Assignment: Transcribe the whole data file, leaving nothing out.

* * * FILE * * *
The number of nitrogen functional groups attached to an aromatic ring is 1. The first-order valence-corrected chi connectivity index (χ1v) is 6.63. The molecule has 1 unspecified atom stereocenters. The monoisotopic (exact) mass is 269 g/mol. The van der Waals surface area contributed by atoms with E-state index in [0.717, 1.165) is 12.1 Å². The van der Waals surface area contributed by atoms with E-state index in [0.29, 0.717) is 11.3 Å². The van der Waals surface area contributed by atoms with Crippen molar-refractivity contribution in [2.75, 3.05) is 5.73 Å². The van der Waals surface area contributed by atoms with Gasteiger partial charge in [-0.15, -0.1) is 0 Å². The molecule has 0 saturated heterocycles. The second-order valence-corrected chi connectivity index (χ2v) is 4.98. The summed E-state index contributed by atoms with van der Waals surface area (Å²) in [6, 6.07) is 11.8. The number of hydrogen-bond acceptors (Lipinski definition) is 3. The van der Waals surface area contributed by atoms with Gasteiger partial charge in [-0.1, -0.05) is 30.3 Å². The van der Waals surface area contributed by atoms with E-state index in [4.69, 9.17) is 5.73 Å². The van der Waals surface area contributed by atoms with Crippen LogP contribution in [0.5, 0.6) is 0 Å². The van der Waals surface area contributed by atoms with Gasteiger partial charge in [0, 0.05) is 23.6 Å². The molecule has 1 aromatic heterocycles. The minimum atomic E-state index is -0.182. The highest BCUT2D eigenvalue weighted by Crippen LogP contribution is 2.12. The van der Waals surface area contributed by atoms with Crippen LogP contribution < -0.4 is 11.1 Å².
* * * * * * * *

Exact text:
The number of nitrogen functional groups attached to an aromatic ring is 1. The first-order valence-corrected chi connectivity index (χ1v) is 6.63. The molecule has 1 unspecified atom stereocenters. The monoisotopic (exact) mass is 269 g/mol. The van der Waals surface area contributed by atoms with E-state index in [0.717, 1.165) is 12.1 Å². The van der Waals surface area contributed by atoms with E-state index in [0.29, 0.717) is 11.3 Å². The van der Waals surface area contributed by atoms with Crippen molar-refractivity contribution in [2.75, 3.05) is 5.73 Å². The van der Waals surface area contributed by atoms with Gasteiger partial charge in [-0.15, -0.1) is 0 Å². The molecule has 0 saturated heterocycles. The second-order valence-corrected chi connectivity index (χ2v) is 4.98. The summed E-state index contributed by atoms with van der Waals surface area (Å²) in [6, 6.07) is 11.8. The number of hydrogen-bond acceptors (Lipinski definition) is 3. The van der Waals surface area contributed by atoms with Gasteiger partial charge in [-0.1, -0.05) is 30.3 Å². The van der Waals surface area contributed by atoms with E-state index in [4.69, 9.17) is 5.73 Å². The van der Waals surface area contributed by atoms with Crippen LogP contribution in [0.5, 0.6) is 0 Å². The van der Waals surface area contributed by atoms with Gasteiger partial charge in [0, 0.05) is 23.6 Å². The molecule has 1 aromatic heterocycles. The minimum atomic E-state index is -0.182. The highest BCUT2D eigenvalue weighted by Crippen LogP contribution is 2.12. The van der Waals surface area contributed by atoms with Crippen LogP contribution < -0.4 is 11.1 Å².